Labour ‘death tax’ warning as Reeves lines up inheritance tax raid on your pension | Personal Finance | Finance

When you die, all of your assets, including savings, Isas, family home, car and pretty much everything else must be totted up to work out the value of your taxable estate on death. But not your pension. It can be passed on free of inheritance tax and Labour Party advisers do not like it.

The ability to pass on pensions free of IHT may not last much longer amid, as rumours grow that Labour leader and shadow chancellor Rachel Reeves may axe it if Labour wins the election on July 4.

Right now, they’re keeping tight lipped about their plans, although party sources have suggested Labour could hike between 10 and 12 taxes in total.

That is a staggering number and could include a so-called “pensions death tax”, as Reeves’ policy advisers have been aggressively pushing for extra taxes on pensioners.

We may not know until Labour publishes its manifesto or Reeves delivers her Autumn Statement later in the year, causing uncertainty for families who have been making plans to pass on pension free of IHT.

Pensions have been excluded from IHT for years, said Andrew Tully, technical services director at advisers Nucleus Financial. “Scheme trustees or administrators usually have discretion over who gets the death benefits. As nobody has an absolute ‘right’ to those benefits, there is no IHT.”

Few benefited from this because most savers were obliged to use their entire pension to buy an annuity at retirement, leaving nothing left over.

That changed in April 2015, when the Tory party’s pension freedom reforms ended the obligation to buy an annuity with your savings at retirement.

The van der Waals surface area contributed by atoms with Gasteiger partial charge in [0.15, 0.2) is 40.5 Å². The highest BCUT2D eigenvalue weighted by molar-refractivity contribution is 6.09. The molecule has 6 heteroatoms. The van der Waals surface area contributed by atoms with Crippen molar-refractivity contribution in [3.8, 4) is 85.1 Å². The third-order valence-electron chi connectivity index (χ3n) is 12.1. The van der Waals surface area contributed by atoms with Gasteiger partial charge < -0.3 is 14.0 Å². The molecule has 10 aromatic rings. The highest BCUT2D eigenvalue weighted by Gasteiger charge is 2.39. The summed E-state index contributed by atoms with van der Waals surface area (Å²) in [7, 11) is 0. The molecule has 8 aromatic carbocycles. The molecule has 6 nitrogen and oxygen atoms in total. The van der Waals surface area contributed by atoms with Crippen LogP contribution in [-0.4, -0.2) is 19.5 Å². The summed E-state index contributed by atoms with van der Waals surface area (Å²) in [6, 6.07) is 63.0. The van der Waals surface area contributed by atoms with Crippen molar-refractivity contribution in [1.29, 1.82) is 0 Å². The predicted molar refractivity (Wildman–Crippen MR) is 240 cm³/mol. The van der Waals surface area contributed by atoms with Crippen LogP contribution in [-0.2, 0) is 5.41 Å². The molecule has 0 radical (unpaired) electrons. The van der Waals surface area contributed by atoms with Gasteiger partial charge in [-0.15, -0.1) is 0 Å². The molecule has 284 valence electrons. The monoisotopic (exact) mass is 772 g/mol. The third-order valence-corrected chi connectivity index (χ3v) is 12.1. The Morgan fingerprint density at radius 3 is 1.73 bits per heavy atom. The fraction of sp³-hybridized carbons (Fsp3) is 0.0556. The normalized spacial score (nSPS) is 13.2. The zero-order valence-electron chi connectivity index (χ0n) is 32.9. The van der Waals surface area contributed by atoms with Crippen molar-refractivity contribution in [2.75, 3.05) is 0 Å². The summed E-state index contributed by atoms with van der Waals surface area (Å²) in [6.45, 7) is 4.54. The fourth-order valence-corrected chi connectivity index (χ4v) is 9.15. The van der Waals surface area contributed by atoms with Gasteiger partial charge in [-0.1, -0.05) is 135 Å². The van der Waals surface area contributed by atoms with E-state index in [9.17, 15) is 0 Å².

Today, three quarters of retirees leave their pension invested via drawdown, withdrawing cash as required.

If they have any pension left when they die, it can be passed onto grown-up children or other beneficiaries free of IHT.

Loved ones can take the money completely tax-free if the policyholder dies before age 75. If they die afterwards, loved ones will be liable to pay income tax on the money at their marginal rate.

Tully said pensions are now a hugely tax efficient way of passing wealth onto family, but “arguably isn’t their primary purpose”.

And that leaves them vulnerable to a Labour tax raid.

While most pensioners need every penny they have for themselves, those with larger retirement pots often spend other forms of savings first, such as cash deposits and Isas. “This way they can retain some pension wealth to pass on to family in a tax-efficient way,” Tully said.

Families who have done this would be furious to discover they’d face an inheritance tax bill after all.

Reeves has two options, he added. She could either make beneficiaries pay income tax on inherited pension even if the policyholder dies before age 75.

Alternatively, she could make leftover pension liable for IHT, regardless of the age the policyholder died.

Tully warned that people are not saving enough for retirement and anything that discourages them would be a bad move. “Whoever wins the election should be encouraging more people to save for later life, rather than deterring them.”

Tom Selby, director of public policy at AJ Bell, thinks it unlikely that Reeves will reveal her hand before the election. “Politicians will be terrified about doing something which would inevitably be portrayed as a ‘death tax’.”

If any politician did introduce a pensions death tax, they could they face a backlash from savers who been following existing rules. “They may understandably feel angry at the fact the goalposts have been moved.”

Selby said saving for retirement is a long-term task that takes decades, and people need certainty. “The sheer amount of changes to both the annual and lifetime pensions allowance over the last 14 years have left many unsure which way is up.”

Labour also plans to restore the pensions lifetime allowance, which imposes a 55 percent tax charge on those with larger pension pots.

Selby said this would spread more confusion, and put more people off saving, which is surely the last thing any government wants. Yet it could soon happen.

Labour needs to tell us its tax plans. Before the election, not afterwards.

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